Clock element

The target platform can provide particular clock chips and/or clock source drivers in addition to the architecture-specific ones. For instance, some device on a PCI bus could implement a timer chip which the application wants to use for timing its threads, in addition to the architected timer found on ARM64 and some ARM-based SoCs. In this case, we would need a specific clock driver, binding the timer hardware to the EVL core.

EVL’s clock element ensures that all clock drivers present the same interface to applications in user-space. In addition, the clock element can export individual software timers to applications which comes in handy for running periodic loops or waiting for oneshot events on a specific time base.

EVL abstracts clock event devices and clock sources (timekeeping hardware) into a single clock element.

int evl_read_clock(int efd, struct timespec *tp)

int evl_set_clock(int efd, const struct timespec *tp)

int evl_get_clock_resolution(int efd, struct timespec *tp)

int evl_adjust_clock(int efd, struct timex *tx)

int evl_sleep(int efd, const struct timespec *timeout, struct timespec *remain)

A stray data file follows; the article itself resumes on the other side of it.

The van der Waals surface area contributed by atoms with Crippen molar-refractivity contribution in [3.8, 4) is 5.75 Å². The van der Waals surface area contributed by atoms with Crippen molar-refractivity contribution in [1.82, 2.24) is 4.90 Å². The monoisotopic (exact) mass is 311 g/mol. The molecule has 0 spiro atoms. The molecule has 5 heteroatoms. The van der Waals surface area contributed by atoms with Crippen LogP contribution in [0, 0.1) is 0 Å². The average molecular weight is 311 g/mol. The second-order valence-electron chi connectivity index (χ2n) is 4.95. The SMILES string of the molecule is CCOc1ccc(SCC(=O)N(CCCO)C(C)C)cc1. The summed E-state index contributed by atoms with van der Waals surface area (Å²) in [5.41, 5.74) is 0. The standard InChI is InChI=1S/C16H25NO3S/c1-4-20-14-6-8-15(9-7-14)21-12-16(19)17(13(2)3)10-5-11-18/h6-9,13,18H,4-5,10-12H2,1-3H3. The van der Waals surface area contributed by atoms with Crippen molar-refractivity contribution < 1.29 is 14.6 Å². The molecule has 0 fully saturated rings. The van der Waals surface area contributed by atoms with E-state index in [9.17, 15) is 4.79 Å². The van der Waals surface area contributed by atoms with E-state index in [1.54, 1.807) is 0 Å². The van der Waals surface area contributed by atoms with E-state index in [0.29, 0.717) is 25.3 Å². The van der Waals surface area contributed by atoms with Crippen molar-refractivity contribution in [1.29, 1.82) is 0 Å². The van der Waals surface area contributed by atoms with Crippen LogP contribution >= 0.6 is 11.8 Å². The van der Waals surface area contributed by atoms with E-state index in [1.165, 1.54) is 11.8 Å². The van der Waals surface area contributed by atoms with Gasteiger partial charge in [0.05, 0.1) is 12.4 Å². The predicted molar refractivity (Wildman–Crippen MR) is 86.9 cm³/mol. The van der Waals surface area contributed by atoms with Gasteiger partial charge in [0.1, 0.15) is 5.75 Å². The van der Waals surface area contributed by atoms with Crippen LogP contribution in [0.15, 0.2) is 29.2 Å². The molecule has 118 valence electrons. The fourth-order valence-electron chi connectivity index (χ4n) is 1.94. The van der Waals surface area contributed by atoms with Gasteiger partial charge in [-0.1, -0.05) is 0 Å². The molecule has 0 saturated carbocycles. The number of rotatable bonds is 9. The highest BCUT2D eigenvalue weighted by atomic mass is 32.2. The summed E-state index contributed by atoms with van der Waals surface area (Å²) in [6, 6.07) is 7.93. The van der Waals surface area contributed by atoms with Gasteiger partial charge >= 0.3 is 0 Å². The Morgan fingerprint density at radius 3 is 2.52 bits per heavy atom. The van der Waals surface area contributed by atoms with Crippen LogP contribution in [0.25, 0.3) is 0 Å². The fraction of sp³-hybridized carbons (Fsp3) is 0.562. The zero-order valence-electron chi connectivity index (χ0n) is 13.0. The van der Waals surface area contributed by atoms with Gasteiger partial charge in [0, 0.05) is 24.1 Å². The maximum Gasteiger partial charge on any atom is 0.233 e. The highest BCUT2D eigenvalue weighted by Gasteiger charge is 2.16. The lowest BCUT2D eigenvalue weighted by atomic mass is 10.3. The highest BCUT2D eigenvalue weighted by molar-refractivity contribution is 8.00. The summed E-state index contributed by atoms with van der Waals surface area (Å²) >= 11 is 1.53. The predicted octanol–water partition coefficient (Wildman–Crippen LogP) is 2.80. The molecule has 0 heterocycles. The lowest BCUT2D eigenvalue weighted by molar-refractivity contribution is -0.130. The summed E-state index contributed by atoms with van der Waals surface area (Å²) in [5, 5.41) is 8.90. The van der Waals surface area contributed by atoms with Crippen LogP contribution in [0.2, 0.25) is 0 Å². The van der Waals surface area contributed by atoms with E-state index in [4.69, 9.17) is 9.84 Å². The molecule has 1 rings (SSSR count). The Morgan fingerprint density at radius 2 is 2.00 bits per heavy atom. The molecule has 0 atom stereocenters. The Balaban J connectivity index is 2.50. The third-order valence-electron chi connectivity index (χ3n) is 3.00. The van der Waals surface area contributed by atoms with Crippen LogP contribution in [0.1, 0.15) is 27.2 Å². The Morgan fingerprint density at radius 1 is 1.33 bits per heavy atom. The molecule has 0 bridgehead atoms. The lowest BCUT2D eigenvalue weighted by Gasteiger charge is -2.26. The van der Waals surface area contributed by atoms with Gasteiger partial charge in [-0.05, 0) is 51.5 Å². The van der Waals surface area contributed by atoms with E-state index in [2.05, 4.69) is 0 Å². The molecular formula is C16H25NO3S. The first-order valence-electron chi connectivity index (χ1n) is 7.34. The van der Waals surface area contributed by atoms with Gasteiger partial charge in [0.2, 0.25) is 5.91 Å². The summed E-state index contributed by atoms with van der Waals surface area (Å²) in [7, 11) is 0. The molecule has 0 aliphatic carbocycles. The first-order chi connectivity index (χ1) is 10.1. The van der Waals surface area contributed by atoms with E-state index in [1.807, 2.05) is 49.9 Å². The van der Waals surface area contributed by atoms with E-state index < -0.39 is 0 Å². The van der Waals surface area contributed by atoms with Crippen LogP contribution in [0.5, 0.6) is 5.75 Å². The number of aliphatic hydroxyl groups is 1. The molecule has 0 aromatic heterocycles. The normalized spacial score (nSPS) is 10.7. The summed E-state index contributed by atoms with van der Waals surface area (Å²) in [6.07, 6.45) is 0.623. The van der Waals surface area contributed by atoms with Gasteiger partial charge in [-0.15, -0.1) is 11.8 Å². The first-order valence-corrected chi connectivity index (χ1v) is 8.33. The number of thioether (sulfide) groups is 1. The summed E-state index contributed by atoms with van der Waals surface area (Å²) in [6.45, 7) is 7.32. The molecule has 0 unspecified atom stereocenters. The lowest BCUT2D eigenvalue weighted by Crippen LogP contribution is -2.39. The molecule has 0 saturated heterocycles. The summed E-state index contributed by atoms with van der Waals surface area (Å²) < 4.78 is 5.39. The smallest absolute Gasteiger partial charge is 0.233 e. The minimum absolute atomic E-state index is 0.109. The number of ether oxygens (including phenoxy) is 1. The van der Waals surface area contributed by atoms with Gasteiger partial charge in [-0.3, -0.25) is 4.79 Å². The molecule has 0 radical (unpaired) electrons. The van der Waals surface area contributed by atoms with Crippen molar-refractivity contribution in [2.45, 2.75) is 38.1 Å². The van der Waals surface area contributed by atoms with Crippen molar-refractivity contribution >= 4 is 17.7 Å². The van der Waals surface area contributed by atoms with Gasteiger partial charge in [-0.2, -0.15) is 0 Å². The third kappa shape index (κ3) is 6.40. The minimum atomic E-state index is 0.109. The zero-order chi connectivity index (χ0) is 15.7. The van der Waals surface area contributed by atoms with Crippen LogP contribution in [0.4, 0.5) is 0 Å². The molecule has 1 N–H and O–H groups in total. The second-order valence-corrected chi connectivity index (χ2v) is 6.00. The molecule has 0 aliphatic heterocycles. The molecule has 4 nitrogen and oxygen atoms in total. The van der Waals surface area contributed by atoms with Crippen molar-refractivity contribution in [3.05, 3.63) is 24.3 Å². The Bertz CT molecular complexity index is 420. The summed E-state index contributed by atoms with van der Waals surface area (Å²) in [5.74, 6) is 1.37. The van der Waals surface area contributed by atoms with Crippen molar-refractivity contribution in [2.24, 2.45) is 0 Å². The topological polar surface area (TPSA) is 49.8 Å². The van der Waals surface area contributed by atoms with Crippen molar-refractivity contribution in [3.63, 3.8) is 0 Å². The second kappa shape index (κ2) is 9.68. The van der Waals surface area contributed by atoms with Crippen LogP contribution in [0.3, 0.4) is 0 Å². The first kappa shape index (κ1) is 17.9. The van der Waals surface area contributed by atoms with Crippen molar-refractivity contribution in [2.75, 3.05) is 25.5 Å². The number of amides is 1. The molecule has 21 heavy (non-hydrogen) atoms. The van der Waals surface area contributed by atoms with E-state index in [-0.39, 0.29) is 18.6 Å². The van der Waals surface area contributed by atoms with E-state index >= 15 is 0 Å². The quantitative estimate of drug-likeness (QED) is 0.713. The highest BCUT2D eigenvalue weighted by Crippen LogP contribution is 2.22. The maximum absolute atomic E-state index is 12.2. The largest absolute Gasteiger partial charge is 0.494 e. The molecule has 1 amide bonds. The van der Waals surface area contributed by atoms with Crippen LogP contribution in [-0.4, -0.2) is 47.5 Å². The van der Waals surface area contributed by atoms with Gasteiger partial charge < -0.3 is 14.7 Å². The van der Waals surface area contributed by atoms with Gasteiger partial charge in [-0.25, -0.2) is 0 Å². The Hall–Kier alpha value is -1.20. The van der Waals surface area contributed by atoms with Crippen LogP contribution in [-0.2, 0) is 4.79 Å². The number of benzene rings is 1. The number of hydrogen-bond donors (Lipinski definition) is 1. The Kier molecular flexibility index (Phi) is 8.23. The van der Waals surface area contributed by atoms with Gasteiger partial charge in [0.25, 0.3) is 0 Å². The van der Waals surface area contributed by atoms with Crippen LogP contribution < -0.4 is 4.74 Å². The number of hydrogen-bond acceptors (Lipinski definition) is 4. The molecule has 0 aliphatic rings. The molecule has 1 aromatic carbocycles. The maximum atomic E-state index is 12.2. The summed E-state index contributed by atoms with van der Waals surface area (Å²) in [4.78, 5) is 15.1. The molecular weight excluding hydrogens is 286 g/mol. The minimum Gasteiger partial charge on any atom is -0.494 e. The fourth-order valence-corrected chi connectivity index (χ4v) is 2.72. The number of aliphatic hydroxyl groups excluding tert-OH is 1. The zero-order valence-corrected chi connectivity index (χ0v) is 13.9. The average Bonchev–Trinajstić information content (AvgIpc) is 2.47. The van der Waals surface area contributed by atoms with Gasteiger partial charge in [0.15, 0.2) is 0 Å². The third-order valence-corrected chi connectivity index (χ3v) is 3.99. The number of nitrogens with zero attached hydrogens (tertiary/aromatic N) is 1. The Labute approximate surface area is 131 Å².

evl_udelay(unsigned int usecs)

Pre-defined clocks

EVL defines two built-in clocks, you can pass any of the following identifiers to EVL calls which ask for a clock file descriptor (usually noted as clockfd):

  • EVL_CLOCK_MONOTONIC is the exact equivalent of the POSIX CLOCK_MONOTONIC clock, which is a monotonically increasing clock that cannot be set and represents time since some unspecified starting point.

  • EVL_CLOCK_REALTIME is the exact equivalent of the POSIX CLOCK_REALTIME clock, which is a non-monotonic wall clock which can be manually set to an arbitrary value with proper privileges, and can also be subject to dynamic adjustements by the NTP system.

If you are to measure the elapsed time between two events, you definitely want to use EVL_CLOCK_MONOTONIC.